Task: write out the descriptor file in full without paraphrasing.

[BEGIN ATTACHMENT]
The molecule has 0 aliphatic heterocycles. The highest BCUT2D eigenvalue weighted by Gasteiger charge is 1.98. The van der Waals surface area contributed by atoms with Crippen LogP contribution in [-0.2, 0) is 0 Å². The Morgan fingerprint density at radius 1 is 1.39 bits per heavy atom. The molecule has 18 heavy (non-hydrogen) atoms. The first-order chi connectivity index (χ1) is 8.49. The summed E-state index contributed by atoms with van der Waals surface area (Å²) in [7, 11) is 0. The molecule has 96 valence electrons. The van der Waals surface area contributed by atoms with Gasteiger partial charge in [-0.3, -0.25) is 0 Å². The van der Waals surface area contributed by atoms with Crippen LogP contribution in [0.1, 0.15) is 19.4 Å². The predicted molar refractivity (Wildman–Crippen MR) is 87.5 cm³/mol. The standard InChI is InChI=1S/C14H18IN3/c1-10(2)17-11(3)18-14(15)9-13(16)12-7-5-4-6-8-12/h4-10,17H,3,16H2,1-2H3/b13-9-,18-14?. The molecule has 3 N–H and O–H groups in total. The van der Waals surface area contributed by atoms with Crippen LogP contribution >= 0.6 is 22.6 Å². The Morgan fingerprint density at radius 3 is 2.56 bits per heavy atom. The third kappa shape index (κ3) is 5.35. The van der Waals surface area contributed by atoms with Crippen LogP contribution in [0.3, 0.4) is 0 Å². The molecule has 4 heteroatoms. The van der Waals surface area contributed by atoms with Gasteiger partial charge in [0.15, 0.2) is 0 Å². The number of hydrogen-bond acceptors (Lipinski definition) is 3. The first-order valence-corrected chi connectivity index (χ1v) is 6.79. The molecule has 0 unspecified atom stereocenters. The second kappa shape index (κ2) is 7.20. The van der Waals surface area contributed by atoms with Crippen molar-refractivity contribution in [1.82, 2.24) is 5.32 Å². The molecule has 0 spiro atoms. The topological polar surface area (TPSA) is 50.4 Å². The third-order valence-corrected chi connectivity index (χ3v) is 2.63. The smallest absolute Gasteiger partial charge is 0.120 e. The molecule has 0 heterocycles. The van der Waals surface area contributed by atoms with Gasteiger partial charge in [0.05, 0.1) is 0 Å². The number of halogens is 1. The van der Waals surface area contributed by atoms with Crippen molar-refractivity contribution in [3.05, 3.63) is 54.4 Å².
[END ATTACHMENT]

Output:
The molecule has 0 aliphatic heterocycles. The highest BCUT2D eigenvalue weighted by Gasteiger charge is 1.98. The van der Waals surface area contributed by atoms with Crippen LogP contribution in [-0.2, 0) is 0 Å². The Morgan fingerprint density at radius 1 is 1.39 bits per heavy atom. The molecule has 18 heavy (non-hydrogen) atoms. The first-order chi connectivity index (χ1) is 8.49. The summed E-state index contributed by atoms with van der Waals surface area (Å²) in [7, 11) is 0. The molecule has 96 valence electrons. The van der Waals surface area contributed by atoms with Gasteiger partial charge in [-0.3, -0.25) is 0 Å². The van der Waals surface area contributed by atoms with Crippen LogP contribution in [0.1, 0.15) is 19.4 Å². The predicted molar refractivity (Wildman–Crippen MR) is 87.5 cm³/mol. The standard InChI is InChI=1S/C14H18IN3/c1-10(2)17-11(3)18-14(15)9-13(16)12-7-5-4-6-8-12/h4-10,17H,3,16H2,1-2H3/b13-9-,18-14?. The molecule has 3 N–H and O–H groups in total. The van der Waals surface area contributed by atoms with Crippen LogP contribution >= 0.6 is 22.6 Å². The Morgan fingerprint density at radius 3 is 2.56 bits per heavy atom. The third kappa shape index (κ3) is 5.35. The van der Waals surface area contributed by atoms with Crippen LogP contribution in [0.3, 0.4) is 0 Å². The molecule has 4 heteroatoms. The van der Waals surface area contributed by atoms with Gasteiger partial charge in [0.15, 0.2) is 0 Å². The number of hydrogen-bond acceptors (Lipinski definition) is 3. The first-order valence-corrected chi connectivity index (χ1v) is 6.79. The molecule has 0 unspecified atom stereocenters. The second kappa shape index (κ2) is 7.20. The van der Waals surface area contributed by atoms with Crippen molar-refractivity contribution in [1.82, 2.24) is 5.32 Å². The molecule has 0 spiro atoms. The topological polar surface area (TPSA) is 50.4 Å². The third-order valence-corrected chi connectivity index (χ3v) is 2.63. The smallest absolute Gasteiger partial charge is 0.120 e. The molecule has 0 heterocycles. The van der Waals surface area contributed by atoms with Gasteiger partial charge in [0.05, 0.1) is 0 Å². The number of halogens is 1. The van der Waals surface area contributed by atoms with Crippen molar-refractivity contribution in [3.05, 3.63) is 54.4 Å².